Today we begin a sermon series on The Ten Commandments.  Paul comments on the commandments in our epistle lesson from Romans today.  He says, “Love is the fulfillment of the Law.”

This is a passage much misunderstood.  Love, as the Bible speaks of it, and as Jesus lived it and expounded it, is not an unprincipled piece of sentimental fluff floating in the clouds somewhere.

Nor does the Bible ever set love in opposition to the law, to the timeless commandments of God as we find them summarized, for instance, in the Ten Commandments or in the doctrinal truths of Paul’s epistles.

This sort of thing is everywhere these days.  Liberal, Bible-denying churches and immoral celebrities toss out the plain commands of God and then have the nerve to portray themselves as sweet, compassionate, understanding, tolerant – and above all, loving!

Bible-believing churches on the other hand are most often portrayed in the media and elsewhere as cold, out-of-touch-with-with-the-times, unfeeling, heartless, legalistic, intolerant and above all, unloving.

In the minds of many, love means breaking the commandments.  Love means compromising the doctrines of the Bible, going along to get along.  Love means blaming everyone but yourself for your messes and forever playing the victim.  Love means stealing the pleasures of the marriage bed without the responsibility.   Love means cheating on your spouse because of some romantic force bigger than the both of you.  Clearly, too many Christians are shipwrecking their faith by redefining love as the breaking of the commandments.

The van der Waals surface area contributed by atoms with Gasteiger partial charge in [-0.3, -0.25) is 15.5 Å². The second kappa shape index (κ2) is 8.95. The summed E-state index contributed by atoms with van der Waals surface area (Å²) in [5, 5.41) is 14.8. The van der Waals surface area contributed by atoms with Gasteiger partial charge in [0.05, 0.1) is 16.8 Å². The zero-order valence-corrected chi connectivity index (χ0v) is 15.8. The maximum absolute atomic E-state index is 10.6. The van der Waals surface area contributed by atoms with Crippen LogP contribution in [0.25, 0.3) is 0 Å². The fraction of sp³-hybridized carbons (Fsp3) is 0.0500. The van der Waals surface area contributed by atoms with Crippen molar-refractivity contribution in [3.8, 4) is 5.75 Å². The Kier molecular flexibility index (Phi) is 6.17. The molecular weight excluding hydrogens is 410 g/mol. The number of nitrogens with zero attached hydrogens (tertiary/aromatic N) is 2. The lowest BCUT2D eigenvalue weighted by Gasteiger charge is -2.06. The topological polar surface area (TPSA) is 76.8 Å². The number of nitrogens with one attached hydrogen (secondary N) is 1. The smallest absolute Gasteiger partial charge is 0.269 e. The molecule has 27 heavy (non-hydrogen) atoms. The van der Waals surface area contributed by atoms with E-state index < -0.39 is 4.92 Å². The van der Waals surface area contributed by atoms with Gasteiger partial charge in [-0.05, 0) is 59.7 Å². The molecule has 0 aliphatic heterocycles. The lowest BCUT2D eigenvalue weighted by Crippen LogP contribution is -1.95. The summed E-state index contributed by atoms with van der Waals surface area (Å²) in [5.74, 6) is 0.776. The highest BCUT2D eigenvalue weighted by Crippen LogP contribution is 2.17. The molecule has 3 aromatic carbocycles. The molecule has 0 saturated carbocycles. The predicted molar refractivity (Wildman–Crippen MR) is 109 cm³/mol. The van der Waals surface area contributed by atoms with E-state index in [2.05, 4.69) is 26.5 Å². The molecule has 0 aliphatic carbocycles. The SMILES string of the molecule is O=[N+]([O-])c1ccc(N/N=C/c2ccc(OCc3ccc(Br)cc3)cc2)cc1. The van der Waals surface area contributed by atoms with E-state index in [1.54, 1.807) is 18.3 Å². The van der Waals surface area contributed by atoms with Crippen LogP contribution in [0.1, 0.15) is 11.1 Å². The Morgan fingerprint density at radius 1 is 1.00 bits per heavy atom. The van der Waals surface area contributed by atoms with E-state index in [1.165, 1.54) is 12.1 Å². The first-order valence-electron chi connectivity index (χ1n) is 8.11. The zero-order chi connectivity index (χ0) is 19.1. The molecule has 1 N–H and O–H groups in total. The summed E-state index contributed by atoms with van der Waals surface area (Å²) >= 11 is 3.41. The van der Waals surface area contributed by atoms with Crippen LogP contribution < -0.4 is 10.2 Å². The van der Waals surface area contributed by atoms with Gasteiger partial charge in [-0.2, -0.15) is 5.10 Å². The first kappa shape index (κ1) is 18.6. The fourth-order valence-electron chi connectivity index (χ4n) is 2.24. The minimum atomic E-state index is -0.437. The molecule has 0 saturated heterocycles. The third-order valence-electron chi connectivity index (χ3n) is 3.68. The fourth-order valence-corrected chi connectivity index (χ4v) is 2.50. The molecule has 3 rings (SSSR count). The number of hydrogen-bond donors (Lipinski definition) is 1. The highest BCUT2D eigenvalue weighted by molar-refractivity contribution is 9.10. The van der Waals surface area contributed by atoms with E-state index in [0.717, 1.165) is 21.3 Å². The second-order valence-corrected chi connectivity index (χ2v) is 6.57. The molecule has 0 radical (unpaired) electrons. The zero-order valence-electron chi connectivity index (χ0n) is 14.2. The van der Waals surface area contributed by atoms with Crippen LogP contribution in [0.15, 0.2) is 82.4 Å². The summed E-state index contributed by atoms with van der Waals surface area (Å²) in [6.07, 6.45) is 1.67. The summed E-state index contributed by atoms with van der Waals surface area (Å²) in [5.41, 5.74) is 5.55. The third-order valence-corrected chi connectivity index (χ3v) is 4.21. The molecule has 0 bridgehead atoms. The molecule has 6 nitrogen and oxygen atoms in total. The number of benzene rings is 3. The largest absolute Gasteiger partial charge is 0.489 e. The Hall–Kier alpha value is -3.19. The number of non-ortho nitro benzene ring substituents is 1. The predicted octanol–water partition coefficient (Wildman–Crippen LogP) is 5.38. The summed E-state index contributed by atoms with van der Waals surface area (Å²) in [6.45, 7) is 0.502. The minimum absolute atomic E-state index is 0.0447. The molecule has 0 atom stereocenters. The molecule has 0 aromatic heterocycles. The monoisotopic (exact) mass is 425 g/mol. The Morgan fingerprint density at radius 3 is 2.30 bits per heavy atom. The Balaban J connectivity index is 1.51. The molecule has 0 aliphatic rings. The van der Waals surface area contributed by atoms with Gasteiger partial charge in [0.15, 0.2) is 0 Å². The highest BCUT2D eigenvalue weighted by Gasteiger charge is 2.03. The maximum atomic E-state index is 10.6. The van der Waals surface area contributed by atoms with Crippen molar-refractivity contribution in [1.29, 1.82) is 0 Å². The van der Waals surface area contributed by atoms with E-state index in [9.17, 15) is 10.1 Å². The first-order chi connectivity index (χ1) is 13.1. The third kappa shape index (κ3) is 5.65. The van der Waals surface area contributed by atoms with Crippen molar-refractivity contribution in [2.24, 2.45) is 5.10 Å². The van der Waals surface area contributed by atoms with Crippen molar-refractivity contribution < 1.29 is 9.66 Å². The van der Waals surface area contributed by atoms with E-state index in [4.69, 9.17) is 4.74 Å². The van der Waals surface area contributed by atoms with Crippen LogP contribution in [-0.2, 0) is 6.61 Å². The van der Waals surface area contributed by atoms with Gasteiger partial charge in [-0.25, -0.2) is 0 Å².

That kind of love is a lie.  Paul says love is the fulfillment of the commandments – not the breaking of them.  “If you love Me, keep My commandments,” said Jesus.  The natural fruit of a person who has been saved by grace alone, through faith in the doing and dying of Christ alone, is a heart that wants to do God’s will.  Real love sees the commandments in their various forms as expressions of love, first for the God who died for us, and then for our neighbor for whom Christ also died.  To refrain from murder, theft, adultery, lying – this is love for God and for one’s neighbor.  A person in whom the Holy Spirit lives counts his neighbor’s marriage, goods and life as precious as his own.  A person filled with love for God’s truth, love for his own soul and love for the souls of others, will abhor the poison of false doctrine in any form, simply because “Love does no harm to its neighbor.  Therefore love is the fulfillment of the law.”   Let us begin our study of God’s commandments with this spirit:  “Speak, Lord, for your servant is listening.”